Livestock-associated methicillin-resistant Staphylococcus aureus (LA-MRSA) of the clonal complex (CC) 398 became primarily known as colonizers of livestock animals. In the past few years, they have been increasingly introduced into hospitals with subsequent emergence of human infections. However, the (re-)adaptation to the human host is only incompletely understood. This study aimed to assess virulence properties of LA-MRSA CC398 by functional modeling of infection and colonization processes. A selection of 15 human LA-MRSA CC398 isolates and 11 pig-colonizing isolates were characterized regarding their virulence capacities and compared with human isolates of hospital-acquired (HA)-MRSA (CC5, CC22 and CC45) and community-associated (CA)-MRSA (CC8, CC30 and CC80) clonal lineages. Our investigations demonstrated that LA-MRSA CC398 adhered less efficient to human cells and human/bovine plasma fibronectin than CA-MRSA and HA-MRSA isolates. In contrast, the LA-MRSA CC398 isolates revealed a high cytotoxic potential comparable to certain CA-MRSA. Comparing the most prevalent LA-MRSA CC398 spa types (t011, t034, t108), isolates associated with spa t108 showed an increased adhesive and invasive potential paired with an increased ability to evade phagocytosis. The results underline both the pathogenic potential of LA-MRSA in general and the heterogeneity within the CC398 clade regarding the virulence characteristics of CC398 subpopulations. Assuming an ongoing (re-)adaptation to the human host combined with a huge reservoir of LA-MRSA CC398 in livestock and constant zoonotic transmission, the LA-MRSA CC398 lineage has the potential to pose a serious threat to human health.
- Methicillin resistance in Staphylococcus isolates: The "mec alphabet" with specific consideration of mecC, a mec homolog associated with zoonotic S. aureus lineages. [JOURNAL ARTICLE]
- Int J Med Microbiol 2014 Jun 28.
Livestock-associated (LA) methicillin-resistant Staphylococcus aureus (MRSA) have globally emerged during the past decade. In Europe, this was particularly due to the occurrence of LA-MRSA strains associated with the clonal complex (CC) 398 as defined by multilocus sequence typing. However, more recently animal-adapted clonal lineages of S. aureus showing phenotypic methicillin resistance have been identified such as CC130, CC599, CC59, CC1943 and CC425. These newly emerging LA-MRSA CCs/STs caused infections in animals and zoonoses in humans. In contrast to other S. aureus clonal lineages, the methicillin resistance of the latter CCs/STs is based on a mecA gene homolog, designated mecC, which is part of a distinct SCCmec type (SCCmec XI). Including mecB found in Macrococcus caseolyticus, henceforth, the "mec alphabet" comprises three major gene types with several allotypes. As known for mecA, the gene homolog mecC is also not restricted to S. aureus, but found in several staphylococcal species including S. sciuri, S. stepanovicii and S. xylosus (mecC1 allotype). First investigations showed a wide geographical distribution of mecC-MRSA in Europe and a broad diversity of host species including livestock, companion and wildlife animals. In particular, wild rodents and insectivores might serve as reservoir for staphylococci harboring mecC. Economic burden may be caused by mastitis of dairy cattle. Livestock animals may likely serve as source for human infections with mecC-MRSA; reported cases comprise skin and soft tissue infections, osteomyelitis and bacteremia. Due to the divergent molecular nature of mecC-MRSA, its diagnostics is hampered by difficulties to verify the methicillin resistance using phenotypic as well as DNA-based procedures, which could have negative consequences for therapy of mecC-MRSA-caused infections.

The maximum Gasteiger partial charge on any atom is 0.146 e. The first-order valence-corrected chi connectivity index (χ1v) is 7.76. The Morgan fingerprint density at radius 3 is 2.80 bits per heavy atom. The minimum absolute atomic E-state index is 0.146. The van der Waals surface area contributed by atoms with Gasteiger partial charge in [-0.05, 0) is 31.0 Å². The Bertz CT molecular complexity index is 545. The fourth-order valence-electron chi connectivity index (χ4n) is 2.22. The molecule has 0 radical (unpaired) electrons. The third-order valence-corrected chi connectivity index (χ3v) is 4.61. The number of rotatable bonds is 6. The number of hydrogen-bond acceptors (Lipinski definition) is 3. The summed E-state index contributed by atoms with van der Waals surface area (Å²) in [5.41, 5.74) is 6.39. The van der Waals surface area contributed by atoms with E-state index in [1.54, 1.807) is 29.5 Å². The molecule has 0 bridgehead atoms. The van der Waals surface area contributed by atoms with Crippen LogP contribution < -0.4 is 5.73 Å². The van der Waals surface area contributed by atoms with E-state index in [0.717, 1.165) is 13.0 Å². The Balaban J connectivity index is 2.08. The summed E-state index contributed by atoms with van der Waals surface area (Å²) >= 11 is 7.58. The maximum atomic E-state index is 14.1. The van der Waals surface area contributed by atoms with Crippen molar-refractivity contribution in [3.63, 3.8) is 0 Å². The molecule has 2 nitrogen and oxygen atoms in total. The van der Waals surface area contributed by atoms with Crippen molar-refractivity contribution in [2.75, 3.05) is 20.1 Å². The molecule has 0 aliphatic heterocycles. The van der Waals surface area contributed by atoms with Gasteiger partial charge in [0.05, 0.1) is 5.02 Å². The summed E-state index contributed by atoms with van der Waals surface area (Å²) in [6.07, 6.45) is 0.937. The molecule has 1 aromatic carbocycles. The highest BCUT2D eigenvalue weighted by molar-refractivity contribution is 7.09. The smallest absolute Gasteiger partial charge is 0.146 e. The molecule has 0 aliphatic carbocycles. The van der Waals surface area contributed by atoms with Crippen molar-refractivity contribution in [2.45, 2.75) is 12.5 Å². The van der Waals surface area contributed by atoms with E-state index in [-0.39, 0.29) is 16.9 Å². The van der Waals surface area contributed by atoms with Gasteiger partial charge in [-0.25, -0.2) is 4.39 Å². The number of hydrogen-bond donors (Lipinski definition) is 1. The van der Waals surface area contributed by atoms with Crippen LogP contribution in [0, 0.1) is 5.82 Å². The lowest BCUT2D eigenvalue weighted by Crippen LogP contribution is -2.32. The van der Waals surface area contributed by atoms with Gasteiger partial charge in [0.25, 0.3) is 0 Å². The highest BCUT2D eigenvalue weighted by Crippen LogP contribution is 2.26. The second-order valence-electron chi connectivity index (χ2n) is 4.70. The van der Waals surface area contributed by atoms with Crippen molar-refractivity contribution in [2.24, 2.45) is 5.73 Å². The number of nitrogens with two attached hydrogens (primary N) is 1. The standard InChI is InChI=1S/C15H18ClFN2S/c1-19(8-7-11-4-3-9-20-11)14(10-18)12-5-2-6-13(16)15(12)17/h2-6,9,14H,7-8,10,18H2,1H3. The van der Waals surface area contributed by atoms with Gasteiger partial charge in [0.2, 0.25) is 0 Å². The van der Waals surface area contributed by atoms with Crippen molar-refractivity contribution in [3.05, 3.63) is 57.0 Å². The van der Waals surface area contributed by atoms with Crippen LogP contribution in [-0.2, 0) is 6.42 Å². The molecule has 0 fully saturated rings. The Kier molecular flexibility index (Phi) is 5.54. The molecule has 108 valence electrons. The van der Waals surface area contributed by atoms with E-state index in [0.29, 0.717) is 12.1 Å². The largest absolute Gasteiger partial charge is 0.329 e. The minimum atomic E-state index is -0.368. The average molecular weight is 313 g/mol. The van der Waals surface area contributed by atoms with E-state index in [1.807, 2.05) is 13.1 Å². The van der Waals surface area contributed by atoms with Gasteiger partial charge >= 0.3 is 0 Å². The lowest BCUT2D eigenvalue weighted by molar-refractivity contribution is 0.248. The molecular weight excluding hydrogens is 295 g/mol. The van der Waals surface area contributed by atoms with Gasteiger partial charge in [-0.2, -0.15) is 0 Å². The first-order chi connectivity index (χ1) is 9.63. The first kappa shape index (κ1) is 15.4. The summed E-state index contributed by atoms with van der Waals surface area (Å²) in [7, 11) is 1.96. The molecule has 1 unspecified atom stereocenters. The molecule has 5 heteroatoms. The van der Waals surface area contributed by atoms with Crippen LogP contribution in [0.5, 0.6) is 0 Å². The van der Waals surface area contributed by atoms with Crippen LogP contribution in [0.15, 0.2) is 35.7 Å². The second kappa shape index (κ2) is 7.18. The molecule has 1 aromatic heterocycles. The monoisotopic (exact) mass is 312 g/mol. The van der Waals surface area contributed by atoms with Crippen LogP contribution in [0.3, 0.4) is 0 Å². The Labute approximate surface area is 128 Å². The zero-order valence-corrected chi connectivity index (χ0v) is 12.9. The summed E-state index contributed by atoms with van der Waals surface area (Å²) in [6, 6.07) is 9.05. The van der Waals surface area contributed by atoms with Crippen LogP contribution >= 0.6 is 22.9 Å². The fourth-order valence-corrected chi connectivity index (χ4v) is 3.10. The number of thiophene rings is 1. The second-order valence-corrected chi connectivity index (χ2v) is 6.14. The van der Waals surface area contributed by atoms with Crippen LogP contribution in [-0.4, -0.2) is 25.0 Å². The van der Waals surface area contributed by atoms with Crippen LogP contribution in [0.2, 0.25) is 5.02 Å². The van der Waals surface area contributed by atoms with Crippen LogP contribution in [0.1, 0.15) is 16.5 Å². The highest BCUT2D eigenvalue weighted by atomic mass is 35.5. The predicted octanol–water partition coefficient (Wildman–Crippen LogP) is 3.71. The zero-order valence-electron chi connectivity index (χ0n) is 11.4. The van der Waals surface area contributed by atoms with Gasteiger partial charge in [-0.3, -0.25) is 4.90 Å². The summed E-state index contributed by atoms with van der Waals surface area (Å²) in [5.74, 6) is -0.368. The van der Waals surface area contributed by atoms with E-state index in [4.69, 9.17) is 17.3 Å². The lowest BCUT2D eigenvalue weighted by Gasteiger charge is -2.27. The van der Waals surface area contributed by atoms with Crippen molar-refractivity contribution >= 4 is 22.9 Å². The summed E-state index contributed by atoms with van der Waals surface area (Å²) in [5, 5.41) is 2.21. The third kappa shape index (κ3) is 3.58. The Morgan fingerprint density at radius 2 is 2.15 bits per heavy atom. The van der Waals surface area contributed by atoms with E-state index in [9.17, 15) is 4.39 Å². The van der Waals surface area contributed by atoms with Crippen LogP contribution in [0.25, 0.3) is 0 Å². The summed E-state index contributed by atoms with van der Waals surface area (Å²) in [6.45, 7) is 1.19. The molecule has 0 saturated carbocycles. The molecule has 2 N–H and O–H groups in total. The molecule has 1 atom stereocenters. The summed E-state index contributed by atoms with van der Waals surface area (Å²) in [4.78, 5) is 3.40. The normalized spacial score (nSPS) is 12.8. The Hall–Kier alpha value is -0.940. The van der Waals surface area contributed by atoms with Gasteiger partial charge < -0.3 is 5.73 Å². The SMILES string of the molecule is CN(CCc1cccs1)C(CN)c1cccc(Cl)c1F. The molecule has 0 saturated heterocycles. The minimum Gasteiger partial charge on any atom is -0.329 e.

- The role of ZmpC in the clinical manifestation of invasive pneumococcal disease. [JOURNAL ARTICLE]
- Int J Med Microbiol 2014 Jun 19.
The clinical severity and course of invasive pneumococcal disease (IPD) differs substantially between patients. Streptococcus pneumoniae harbors large genetic variability. Zinc metalloproteinase C (ZmpC), a secreted pneumococcal protein involved in neutrophil extravasation, inflammation and tissue remodeling, is present in a minority of IPD isolates. We investigated whether the presence of zmpC was associated with the clinical manifestation of IPD.IPD patients admitted to two Dutch hospitals between 2000 and 2013 were included in the study. Detailed clinical data were collected and the serotype and presence of zmpC were determined in the corresponding blood culture isolates.ZmpC was present in 21% of the 542 included IPD cases and was mainly associated with serotypes 8, 4, 33A/F and 11A/D. Infection with S. pneumoniae positive for zmpC was more frequently observed in females (p=0.048) and patients with a history of smoking (p=0.033). Although no relation to clinical syndrome was observed, zmpC positive cases more often presented with cough, dyspnea and sepsis (p-values 0.026, 0.001 and 0.018), and more frequently required ICU admission (p=0.011) compared to zmpC negative cases.The presence of zmpC was associated with a more severe clinical manifestation of IPD. This study demonstrates that information on pneumococcal genetic background may be useful to identify vulnerable individuals, to monitor clinical presentation and to predict the course of IPD.
- Analysis of the Staphylococcus aureus capsule biosynthesis pathway in vitro: Characterization of the UDP-GlcNAc C6 dehydratases CapD and CapE and identification of enzyme inhibitors. [JOURNAL ARTICLE]
- Int J Med Microbiol 2014 Jun 6.